A New Approach to Improving Neuropathic Pain

In the United States, approximately 20 million people suffer from neuropathy. The most common form of neuropathy is diabetic neuropathy with over half of diabetes patients living with this condition. Neuropathy may also be caused by poor circulation, herpes outbreaks or can be drug induced.

Neuropathic pain is the result of degeneration of the outer sheathing or myelin sheath of nerve cells. This is analogous to an electrical wire that is covered with insulation, and the insulation is beginning to breakdown. Without insulation the unprotected wire will start short-circuiting. In the same way, when the sheathing of nerve cells degenerate, the signals being transmitted start to  misfire, resulting in the body receiving signals that are interpreted as numbness, heat, cold, tingling and pain in the toes, feet legs, fingers, hands and arms.

Degradation of the myelin sheath results in unusual sensitivity of the neurons and abnormal excitability and heightened sensitivity to stimuli, also known as peripheral sensitization. The heightened sensitivity results in an increased demand and competition for nutrients involved with the pain receptors, particularly arginine, choline, GABA, glutamine, histidine, and serine.

The degradation of nerve pathways increases the turnover rate of the precursors needed for neurotransmitter function.  This results in a reduction in the level of production of neurotransmitters. The nutritional requirements for proper neurotransmitter function are such that they cannot be achieved by the modification of diet alone.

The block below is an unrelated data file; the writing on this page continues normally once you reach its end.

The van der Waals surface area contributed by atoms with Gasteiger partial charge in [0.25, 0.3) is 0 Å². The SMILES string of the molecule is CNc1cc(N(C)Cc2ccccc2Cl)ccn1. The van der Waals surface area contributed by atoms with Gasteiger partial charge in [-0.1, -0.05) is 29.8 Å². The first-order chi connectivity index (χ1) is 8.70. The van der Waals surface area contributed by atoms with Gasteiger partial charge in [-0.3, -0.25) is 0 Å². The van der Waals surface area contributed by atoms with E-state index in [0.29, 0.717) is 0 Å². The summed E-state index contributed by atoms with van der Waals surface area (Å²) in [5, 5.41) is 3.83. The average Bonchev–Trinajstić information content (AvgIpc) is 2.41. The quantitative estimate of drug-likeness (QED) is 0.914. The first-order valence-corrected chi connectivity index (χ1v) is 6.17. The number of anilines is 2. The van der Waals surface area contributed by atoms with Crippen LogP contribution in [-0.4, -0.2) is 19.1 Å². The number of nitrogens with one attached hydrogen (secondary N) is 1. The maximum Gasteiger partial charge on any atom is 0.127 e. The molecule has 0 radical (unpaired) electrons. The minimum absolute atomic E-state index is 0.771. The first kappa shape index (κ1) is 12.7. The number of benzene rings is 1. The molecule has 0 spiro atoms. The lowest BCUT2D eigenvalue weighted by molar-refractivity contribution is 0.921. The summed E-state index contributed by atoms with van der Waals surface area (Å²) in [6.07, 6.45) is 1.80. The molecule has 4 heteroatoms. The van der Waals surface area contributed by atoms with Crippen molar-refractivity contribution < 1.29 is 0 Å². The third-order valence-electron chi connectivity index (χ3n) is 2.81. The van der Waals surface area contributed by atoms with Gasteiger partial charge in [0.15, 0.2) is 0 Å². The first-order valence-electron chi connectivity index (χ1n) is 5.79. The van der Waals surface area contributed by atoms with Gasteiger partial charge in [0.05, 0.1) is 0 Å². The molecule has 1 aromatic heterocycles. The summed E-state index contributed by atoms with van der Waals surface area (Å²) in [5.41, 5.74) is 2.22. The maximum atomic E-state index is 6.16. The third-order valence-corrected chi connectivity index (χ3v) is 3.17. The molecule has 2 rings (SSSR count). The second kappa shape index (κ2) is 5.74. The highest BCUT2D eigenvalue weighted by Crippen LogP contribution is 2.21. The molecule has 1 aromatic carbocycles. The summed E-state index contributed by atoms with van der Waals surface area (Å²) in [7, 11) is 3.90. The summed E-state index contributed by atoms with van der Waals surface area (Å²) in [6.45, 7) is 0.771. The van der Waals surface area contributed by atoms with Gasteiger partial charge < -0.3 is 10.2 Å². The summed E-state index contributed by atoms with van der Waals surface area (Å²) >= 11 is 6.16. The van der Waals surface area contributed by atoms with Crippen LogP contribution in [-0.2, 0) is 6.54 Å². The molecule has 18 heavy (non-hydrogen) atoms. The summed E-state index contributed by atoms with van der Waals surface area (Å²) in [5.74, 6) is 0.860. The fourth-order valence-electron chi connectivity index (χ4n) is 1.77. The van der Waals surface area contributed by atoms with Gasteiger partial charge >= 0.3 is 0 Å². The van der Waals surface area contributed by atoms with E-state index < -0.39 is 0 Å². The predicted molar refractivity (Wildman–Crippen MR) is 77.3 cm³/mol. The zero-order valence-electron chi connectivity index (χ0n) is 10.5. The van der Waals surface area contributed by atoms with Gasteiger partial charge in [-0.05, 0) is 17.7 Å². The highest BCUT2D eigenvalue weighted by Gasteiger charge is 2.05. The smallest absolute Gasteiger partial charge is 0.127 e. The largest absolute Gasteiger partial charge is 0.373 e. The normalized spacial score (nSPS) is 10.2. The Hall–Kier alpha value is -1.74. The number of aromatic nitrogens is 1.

Unfortunately, current neuropathy treatment exists primarily of palliative treatment of symptoms. There are a variety of treatments available that range from pharmaceutical drugs and creams to therapies that stimulate the nervous system.  Antidepressants, especially tricyclics and selective serotonin-norepinephrine re-uptake inhibitors (SNRI’s), have been mainstay treatments for neuropathic pain along with antiepileptic drugs such as Lyrica and Neurontin. Opioid narcotic treatments for neuropathy are used as well but are less favored because of the risk of dependency. Most topical treatments have been largely ineffective at improving symptoms or the disease.

Treatment that addresses the distinctive nutritional needs of adults suffering from neuropathic pain rather than treating symptoms alone is a rapidly expanding field of interest for podiatric medicine.  The unique nutritional needs that arise in patients suffering from neuropathic pain cannot be satisfied through a conventional diet or through supplementation (i.e., use of a dietary supplement).

An open-label pilot study of an amino acid-based oral formulation was shown to reduce symptoms of pain and numbness related to peripheral neuropathy by supplying amino acids and other dietary factors which support induction, maintenance, and enhancement of the specific neurotransmitters involved in pain. Use of neurotransmitter precursors in a patented Targeted Cellular Technology system allows for smaller amounts of amino acids to be rapidly utilized by target cells making daily dosing more feasible and efficient.  Supplying the nutrients involved with the various pain signaling pathways in a targeted delivery system  can synchronize the availability of the precursor supply with the fluctuating demand for the corresponding neurotransmitters resulting in reduced pain, inflammation and numbness.

Neuropathic pain may not be completely preventable. Controlling blood sugar levels if you have diabetes, smoking cessation, alcohol moderation and regular exercise can help. In many cases a prescription nutrition program that addresses the increased requirements of the disease is needed for optimal clinical results and increased patient satisfaction.